As women age, their bodies change and can affect their metabolism and their capacity for physical activity. However, it is still of utmost importance to maintain a healthy weight in order to avoid conditions and diseases brought on by being under or overweight. Knowing what your ideal weight is, and attaining and maintaining that weight with proper diet and exercise, can be the key to a long, healthy life.
Normal body weight for both males and females age 20 and over is defined by the CDC as a Body Mass Index (BMI) between 18.5 and 24.9. BMI is calculated using a fairly simple formula based only on a person’s height and weight. The “ideal” weight is said to produce a BMI measurement of 22. This, then, should be your goal in achieving and maintaining an ideal weight.
The formula for finding your BMI requires that you divide your weight (in pounds) by your height (in inches) squared, and multiply this number by 703, but many BMI calculators can be found on the Internet. A BMI below 18.5 means that you are classified as underweight. A BMI of 25 to 29.9 signifies a person is overweight, and 30 and over denotes obesity. You want to have a weight that is deemed proportionate to your height; the closer to a BMI of 22 you can get, the better.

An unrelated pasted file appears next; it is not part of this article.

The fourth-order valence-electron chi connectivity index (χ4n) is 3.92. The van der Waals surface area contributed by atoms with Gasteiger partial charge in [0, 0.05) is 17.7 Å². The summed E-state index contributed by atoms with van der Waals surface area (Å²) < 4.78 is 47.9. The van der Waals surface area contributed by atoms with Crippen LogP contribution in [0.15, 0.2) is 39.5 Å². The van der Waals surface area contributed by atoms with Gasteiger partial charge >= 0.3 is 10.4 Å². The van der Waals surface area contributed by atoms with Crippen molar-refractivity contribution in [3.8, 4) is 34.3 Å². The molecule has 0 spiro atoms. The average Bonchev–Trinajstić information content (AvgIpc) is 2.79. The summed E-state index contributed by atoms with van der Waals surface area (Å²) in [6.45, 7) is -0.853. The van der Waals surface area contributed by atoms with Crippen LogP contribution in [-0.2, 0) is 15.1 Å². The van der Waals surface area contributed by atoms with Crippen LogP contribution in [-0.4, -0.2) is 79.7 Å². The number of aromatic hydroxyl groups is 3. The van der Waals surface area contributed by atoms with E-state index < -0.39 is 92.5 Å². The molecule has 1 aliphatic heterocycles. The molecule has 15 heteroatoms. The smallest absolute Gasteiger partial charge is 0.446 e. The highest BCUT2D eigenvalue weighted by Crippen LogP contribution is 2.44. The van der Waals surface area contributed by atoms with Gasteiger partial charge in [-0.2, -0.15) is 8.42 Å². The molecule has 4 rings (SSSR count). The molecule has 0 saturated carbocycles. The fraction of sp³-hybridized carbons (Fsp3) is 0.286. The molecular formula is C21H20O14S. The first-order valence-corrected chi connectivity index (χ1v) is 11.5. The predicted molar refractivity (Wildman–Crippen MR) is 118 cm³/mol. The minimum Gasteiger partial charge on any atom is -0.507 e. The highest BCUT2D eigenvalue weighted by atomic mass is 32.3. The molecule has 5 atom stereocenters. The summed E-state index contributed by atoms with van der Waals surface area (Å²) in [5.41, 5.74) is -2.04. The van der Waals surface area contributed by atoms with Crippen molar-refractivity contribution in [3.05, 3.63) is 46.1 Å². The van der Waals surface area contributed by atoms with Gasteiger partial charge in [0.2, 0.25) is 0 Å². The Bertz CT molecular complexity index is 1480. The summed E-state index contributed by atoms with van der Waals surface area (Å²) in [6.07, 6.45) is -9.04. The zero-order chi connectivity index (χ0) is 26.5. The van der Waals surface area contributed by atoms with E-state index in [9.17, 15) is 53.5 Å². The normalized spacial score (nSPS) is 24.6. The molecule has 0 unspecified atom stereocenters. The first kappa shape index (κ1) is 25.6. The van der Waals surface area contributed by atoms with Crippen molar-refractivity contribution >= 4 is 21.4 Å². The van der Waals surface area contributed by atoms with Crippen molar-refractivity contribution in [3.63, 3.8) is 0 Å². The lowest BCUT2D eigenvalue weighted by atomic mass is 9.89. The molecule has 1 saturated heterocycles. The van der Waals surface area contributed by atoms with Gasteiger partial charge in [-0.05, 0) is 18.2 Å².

Avoiding the extremes of being underweight, overweight or obese is very important for your health and longevity. Being underweight is known to cause infertility, osteoporosis, a weak immune system and anemia, while being overweight is known to contribute to heart disease, high blood pressure and heightened risk for type 2 diabetes. More conditions are added to the list when obesity becomes an issue.
According to a 2007 CDC press release, 35.3 percent of U.S. women were obese, not just overweight, in 2005-2006. The CDC had only just revealed two years earlier that underweight and obese people were at a heightened risk for death. Despite the difficulties women may experience maintaining an ideal weight while aging, an effort must be made to eat right and get daily exercise to avoid the risks attached to obesity.
One thing to keep in mind is that, in the CDC’s own words, “for most people, BMI is a reliable indicator of body fatness.” Of course, there are exceptions. Some people have larger or smaller frames that don’t fit neatly into the BMI calculations. Thus, it is possible to be classified as outside of the “normal” range, but still be quite healthy. Don’t hesitate to ask your doctor if you have concerns about your weight.